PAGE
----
Thursday, November 12, 2009

Tropical Affairs: Indochine

The Tango Dancers.  standing Robert Raymer, Joelle St-Arnoult, Angela and Lee Clark; seated Anni Nordmann, Andre Cluzaud, Laurence, Seibert Kubsch

In Indochine, Joelle and I danced the tango together. Compare this photo with us in our tacky tourist clothes.

When I was asked to dance the tango in the Oscar-award winning French film Indochine I said no. I told them I couldn't dance. Of course I agreed to be in the movie. Who wouldn't want to be in the same scene with the beautiful and legendary Catherine Deneuve, the pride and national treasure of France, and star of such films as Repulsion, The Umbrellas of Cherbourg, Belle de Jour, The Hunger, and The Last Metro.

At 20 million, Indochine was, at the time, to be the most expensive French movie ever made. It went on to win an Oscar for Best Foreign Language Film and an Oscar nomination for Catherine Deneuve for Best Actress. Set during the 1930’s in Indochina, the story centered around the lives of two women: Elaine Devries (portrayed by Catherine Deneuve), a proud, elegant Frenchwoman who presides over a vast rubber plantation and Camille (Linh Dan Pham), her willful adopted Indo-Chinese daughter.

Originally I was to portray one of the invited guests at a formal Christmas party at the house of Elaine Devries. In this scene, a pivotal one, Catherine Deneuve danced the tango with her adopted daughter Linh Dan Pham, and then exchanged slaps with her co-star and lover in the film, Vincent Perez – in front of Linh Dan, who had recently fallen in love with the same man.

The Christmas party scene, although six minutes long, would take four days to film. Four days with Catherine Deneuve! The scene also called for eight tango dancers who would later join Deneuve and Linh Dan on the dance floor. As things turned out, one of the tango dancers twisted his ankle playing tennis, so the casting people wanted me to play the part. I agreed. I figured the director, Regis Wargnier, would know how to work around one lousy tango dancer.

-Excerpted from “Four Days with Catherine Deneuve” from Tropical Affairs: Episodes from an Expat’s Life in Malaysia.

* Here are links to The Chistmas Party scene and the Racing Boat scene

**Looks like I have another French connection.  Lovers and Strangers Revisited, my collection of short stories set in Malaysia, has been translated into French by Éditions GOPE!

*Update, the 20th anniversary of Lovers and Strangers Revisited, my collection of short stories set in Malaysia

**Update: Book orders for Trois autres Malaisie  E-book orders.  Or recommend it to your friends, especially those who would like to know more about Malaysia or have an interest in Southeast Asia.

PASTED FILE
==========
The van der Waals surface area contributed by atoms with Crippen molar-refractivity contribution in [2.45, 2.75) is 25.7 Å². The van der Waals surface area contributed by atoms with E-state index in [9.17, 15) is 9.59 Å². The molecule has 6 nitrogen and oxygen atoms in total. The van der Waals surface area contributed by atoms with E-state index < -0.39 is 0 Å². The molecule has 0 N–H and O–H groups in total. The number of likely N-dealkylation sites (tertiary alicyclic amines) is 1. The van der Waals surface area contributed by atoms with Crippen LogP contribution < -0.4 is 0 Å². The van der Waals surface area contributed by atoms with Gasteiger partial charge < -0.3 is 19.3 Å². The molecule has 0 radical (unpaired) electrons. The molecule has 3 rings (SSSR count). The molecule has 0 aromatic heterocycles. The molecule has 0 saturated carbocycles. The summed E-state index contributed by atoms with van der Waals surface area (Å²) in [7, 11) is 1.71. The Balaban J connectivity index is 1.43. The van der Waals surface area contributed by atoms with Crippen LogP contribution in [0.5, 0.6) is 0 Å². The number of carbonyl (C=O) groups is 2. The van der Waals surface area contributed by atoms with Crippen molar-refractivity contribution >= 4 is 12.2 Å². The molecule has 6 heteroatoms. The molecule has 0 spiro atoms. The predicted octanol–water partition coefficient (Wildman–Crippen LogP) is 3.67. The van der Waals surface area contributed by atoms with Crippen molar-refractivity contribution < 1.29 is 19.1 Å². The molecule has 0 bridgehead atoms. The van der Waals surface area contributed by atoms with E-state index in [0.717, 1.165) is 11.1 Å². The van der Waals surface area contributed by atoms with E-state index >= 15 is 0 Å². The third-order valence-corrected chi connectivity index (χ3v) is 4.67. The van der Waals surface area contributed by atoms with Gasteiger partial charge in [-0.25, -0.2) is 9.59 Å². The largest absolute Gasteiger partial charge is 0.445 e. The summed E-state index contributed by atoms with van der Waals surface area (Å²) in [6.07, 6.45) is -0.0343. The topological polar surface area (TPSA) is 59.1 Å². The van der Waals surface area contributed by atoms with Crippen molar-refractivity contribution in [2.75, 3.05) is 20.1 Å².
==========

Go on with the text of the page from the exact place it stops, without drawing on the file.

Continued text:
Here's a link to the intro and excerpts, and to four reviews of Trois Autres Malaisie in,,, and Petit Futé mag.

***Here’s an update to the French blog about Trois autres Malaisie and my meeting the French translator Jerome Bouchaud in Kuching, and my involvement in a French documentary for Arte (June 2017) on The Sensual Malaysia of Somerset Maugham.

Here are links to some of my author-to-author interviews of first novelists:

Ivy Ngeow author of Cry of the Flying Rhino, winner of the 2016 Proverse Prize.

Golda Mowe author of Iban Dream and Iban Journey.

Preeta Samarasan author of Evening is the Whole Day

Chuah Guat Eng,  author of Echoes of Silence and Days of Change. 


Beheaded on Road to Nationhood: Sarawak Reclaimed—Part I 


aw said...

Hi Robert,
How did you get into acting?

BorneoExpatWriter said...

Actually I'm just an extra. To get involved in films, you got to hear about them, follow up quickly by finding out where the casting section is set up and just go there and fill out the forms, get photographed, keep your fingers crossed that they call you (or call them in case you missed their call) and show up early for the appointed time. Get to know these people, be helpful and don't play the primadonna or they'll remember you for all the wrong reasons, or worse, get thrown of the set!

Sometimes they even give you lines to speak, or even bigger roles, or you get to be in different scenes in the same film.

As a former stage manager for Penang Players, I learned a lot just from watching the actors throughout the rehearsals. Can learn a lot just by watching!